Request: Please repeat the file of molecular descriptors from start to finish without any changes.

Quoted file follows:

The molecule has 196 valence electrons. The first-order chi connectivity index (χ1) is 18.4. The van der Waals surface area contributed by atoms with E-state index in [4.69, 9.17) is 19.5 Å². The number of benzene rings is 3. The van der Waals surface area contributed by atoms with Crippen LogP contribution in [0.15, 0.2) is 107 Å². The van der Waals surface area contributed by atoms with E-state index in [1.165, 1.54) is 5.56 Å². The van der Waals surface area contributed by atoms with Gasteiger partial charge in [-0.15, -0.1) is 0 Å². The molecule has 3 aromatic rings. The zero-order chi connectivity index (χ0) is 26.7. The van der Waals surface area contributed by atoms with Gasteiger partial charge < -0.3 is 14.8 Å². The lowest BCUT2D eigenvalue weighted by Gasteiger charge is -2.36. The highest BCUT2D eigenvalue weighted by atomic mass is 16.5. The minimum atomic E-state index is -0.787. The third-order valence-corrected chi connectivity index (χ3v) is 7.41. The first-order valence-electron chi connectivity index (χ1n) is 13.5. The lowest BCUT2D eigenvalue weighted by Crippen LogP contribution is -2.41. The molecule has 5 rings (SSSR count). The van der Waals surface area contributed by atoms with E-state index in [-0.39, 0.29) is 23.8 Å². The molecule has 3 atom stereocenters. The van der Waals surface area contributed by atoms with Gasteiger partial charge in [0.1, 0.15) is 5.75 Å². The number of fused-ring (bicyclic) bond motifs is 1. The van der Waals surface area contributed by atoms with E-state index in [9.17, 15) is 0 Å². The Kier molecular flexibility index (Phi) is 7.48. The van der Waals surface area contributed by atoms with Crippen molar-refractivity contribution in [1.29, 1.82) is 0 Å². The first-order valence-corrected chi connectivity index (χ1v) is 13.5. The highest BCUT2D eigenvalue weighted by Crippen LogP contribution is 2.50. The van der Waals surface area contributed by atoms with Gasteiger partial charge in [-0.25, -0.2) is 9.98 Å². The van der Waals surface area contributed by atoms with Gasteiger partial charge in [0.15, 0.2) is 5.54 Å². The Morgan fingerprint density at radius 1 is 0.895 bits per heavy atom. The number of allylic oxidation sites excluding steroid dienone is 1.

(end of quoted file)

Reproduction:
The molecule has 196 valence electrons. The first-order chi connectivity index (χ1) is 18.4. The van der Waals surface area contributed by atoms with E-state index in [4.69, 9.17) is 19.5 Å². The number of benzene rings is 3. The van der Waals surface area contributed by atoms with Crippen LogP contribution in [0.15, 0.2) is 107 Å². The van der Waals surface area contributed by atoms with E-state index in [1.165, 1.54) is 5.56 Å². The van der Waals surface area contributed by atoms with Gasteiger partial charge in [-0.15, -0.1) is 0 Å². The molecule has 3 aromatic rings. The zero-order chi connectivity index (χ0) is 26.7. The van der Waals surface area contributed by atoms with Gasteiger partial charge < -0.3 is 14.8 Å². The lowest BCUT2D eigenvalue weighted by Gasteiger charge is -2.36. The highest BCUT2D eigenvalue weighted by atomic mass is 16.5. The minimum atomic E-state index is -0.787. The third-order valence-corrected chi connectivity index (χ3v) is 7.41. The first-order valence-electron chi connectivity index (χ1n) is 13.5. The lowest BCUT2D eigenvalue weighted by Crippen LogP contribution is -2.41. The molecule has 5 rings (SSSR count). The van der Waals surface area contributed by atoms with E-state index in [-0.39, 0.29) is 23.8 Å². The molecule has 3 atom stereocenters. The van der Waals surface area contributed by atoms with Gasteiger partial charge in [0.1, 0.15) is 5.75 Å². The number of fused-ring (bicyclic) bond motifs is 1. The van der Waals surface area contributed by atoms with E-state index in [9.17, 15) is 0 Å². The Kier molecular flexibility index (Phi) is 7.48. The van der Waals surface area contributed by atoms with Crippen molar-refractivity contribution in [1.29, 1.82) is 0 Å². The first-order valence-corrected chi connectivity index (χ1v) is 13.5. The highest BCUT2D eigenvalue weighted by Crippen LogP contribution is 2.50. The van der Waals surface area contributed by atoms with Gasteiger partial charge in [-0.25, -0.2) is 9.98 Å². The van der Waals surface area contributed by atoms with Gasteiger partial charge in [0.15, 0.2) is 5.54 Å². The Morgan fingerprint density at radius 1 is 0.895 bits per heavy atom. The number of allylic oxidation sites excluding steroid dienone is 1.